Data Source Name (DSN)

Sentry automatically assigns you a Data Source Name (DSN) when you create a project to start monitoring events in your app.

What the DSN Does

A DSN tells a Sentry SDK where to send events so the events are associated with the correct project.

If this value is not provided, SDKs will try to read it from the SENTRY_DSN environment variable, where applicable. This fallback does not apply in cases like a web browser, where the concept of environment variables does not exist.

If an SDK is not initialized or if it is initialized with an empty DSN, the SDK will not send any data over the network, such as captured exceptions.

DSN Utilization

DSNs are safe to keep public because they only allow submission of new events and related event data; they do not allow read access to any information.

While there is a risk of abusing a DSN, where any user can send events to your organization with any information they want, this is a rare occurrence. Sentry provides controls to block IPs and similar concerns. You can also rotate (and revoke) DSNs by navigating to Settings > Projects > Client Keys (DSN).

If your application is shipped to client devices, if possible, we recommend having a way to configure the DSN dynamically. In an ideal scenario, you can "ship" a new DSN to your application without the customer downloading the latest version. We recognize that this may not always be practical, but we cannot offer further advice as this scenario is implementation specific.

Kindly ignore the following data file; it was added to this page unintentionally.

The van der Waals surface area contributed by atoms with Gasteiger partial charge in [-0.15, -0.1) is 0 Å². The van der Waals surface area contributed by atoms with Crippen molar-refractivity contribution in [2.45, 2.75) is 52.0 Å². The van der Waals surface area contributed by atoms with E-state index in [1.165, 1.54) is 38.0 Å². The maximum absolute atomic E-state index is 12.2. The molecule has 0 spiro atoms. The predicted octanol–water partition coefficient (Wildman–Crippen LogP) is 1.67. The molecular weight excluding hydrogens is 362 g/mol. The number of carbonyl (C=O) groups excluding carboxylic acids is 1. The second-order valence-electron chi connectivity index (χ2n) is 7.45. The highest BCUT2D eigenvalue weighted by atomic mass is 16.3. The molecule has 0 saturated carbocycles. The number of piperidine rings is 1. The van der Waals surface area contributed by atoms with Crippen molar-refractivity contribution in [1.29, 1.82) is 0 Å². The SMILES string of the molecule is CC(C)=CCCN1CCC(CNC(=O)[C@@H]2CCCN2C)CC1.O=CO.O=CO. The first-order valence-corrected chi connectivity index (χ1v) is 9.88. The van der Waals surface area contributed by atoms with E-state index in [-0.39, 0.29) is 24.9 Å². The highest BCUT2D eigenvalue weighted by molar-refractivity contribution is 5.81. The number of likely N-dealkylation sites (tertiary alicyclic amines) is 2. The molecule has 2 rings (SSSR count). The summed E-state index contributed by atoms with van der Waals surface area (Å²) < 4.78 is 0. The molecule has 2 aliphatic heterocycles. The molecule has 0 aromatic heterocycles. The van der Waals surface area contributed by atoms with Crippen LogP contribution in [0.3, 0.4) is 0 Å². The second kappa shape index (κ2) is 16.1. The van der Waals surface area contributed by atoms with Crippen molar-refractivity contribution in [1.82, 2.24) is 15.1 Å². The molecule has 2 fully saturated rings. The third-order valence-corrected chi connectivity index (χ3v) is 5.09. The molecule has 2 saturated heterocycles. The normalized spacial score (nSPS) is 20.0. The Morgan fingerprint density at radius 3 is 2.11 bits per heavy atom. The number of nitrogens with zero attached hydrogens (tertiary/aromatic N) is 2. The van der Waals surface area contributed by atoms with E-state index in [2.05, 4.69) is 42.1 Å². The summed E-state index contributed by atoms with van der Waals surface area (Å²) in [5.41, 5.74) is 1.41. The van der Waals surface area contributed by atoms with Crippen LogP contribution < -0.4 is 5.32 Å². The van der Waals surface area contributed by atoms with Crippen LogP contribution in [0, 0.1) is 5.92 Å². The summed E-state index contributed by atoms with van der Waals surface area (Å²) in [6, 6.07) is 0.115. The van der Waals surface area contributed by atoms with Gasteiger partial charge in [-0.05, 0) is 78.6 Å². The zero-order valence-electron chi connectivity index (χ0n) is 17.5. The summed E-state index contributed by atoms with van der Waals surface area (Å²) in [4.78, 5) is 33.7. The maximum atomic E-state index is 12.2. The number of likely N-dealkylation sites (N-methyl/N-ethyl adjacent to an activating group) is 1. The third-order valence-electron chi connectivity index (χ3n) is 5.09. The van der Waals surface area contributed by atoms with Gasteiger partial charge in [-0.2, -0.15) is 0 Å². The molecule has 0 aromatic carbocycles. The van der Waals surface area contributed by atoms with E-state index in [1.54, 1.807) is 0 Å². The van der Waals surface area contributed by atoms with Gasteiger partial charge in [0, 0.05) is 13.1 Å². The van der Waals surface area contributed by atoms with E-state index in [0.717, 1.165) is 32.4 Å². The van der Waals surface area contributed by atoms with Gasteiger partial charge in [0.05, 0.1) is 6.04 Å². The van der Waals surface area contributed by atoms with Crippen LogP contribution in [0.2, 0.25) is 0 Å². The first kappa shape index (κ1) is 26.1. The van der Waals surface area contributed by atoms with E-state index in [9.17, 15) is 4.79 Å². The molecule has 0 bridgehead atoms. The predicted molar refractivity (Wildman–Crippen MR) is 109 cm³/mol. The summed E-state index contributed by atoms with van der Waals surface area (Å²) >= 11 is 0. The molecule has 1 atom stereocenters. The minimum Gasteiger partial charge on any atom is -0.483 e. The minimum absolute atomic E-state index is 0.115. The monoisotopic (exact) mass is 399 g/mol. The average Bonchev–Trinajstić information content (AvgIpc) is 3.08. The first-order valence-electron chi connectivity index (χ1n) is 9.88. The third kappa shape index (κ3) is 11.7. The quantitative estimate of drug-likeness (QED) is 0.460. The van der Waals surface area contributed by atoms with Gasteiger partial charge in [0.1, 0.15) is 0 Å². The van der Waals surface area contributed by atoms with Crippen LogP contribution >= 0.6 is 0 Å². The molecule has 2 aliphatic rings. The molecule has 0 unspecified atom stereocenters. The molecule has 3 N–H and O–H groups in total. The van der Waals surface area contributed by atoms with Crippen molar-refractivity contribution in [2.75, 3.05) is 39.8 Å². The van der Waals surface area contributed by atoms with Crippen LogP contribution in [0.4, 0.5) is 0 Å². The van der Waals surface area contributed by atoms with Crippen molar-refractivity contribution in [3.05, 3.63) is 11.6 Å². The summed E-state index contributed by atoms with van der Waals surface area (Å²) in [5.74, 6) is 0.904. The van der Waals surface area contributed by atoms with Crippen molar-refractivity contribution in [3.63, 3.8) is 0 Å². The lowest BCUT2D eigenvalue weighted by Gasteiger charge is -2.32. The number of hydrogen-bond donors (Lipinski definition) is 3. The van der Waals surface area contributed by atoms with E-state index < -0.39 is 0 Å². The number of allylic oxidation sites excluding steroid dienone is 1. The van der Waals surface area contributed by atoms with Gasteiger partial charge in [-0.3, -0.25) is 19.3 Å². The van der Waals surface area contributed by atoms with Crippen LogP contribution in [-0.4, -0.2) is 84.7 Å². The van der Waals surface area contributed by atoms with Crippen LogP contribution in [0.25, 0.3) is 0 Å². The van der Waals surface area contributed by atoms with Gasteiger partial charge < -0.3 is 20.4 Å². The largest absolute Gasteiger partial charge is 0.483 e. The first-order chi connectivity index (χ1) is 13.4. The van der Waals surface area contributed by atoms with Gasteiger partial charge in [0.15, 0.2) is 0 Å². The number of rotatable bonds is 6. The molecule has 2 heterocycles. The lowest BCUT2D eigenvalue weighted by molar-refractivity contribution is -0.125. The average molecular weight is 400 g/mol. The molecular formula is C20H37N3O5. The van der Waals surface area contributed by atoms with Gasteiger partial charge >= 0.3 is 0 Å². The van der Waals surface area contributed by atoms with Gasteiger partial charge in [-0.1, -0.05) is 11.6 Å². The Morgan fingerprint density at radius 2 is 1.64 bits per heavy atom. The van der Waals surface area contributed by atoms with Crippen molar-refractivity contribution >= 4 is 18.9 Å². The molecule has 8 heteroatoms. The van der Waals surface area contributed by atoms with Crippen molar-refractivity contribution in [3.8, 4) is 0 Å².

Where to Find Your DSN

If you forget your DSN, view Settings -> Projects -> Client Keys (DSN) in sentry.io.

The Parts of the DSN

The DSN configures the protocol, public key, server address, and project identifier. It is composed of the following parts:

{PROTOCOL}://{PUBLIC_KEY}:{SECRET_KEY}@{HOST}{PATH}/{PROJECT_ID}

For example:

Copied
Sentry.init({ dsn: "https://public@sentry.example.com/1" });

Has the following settings:

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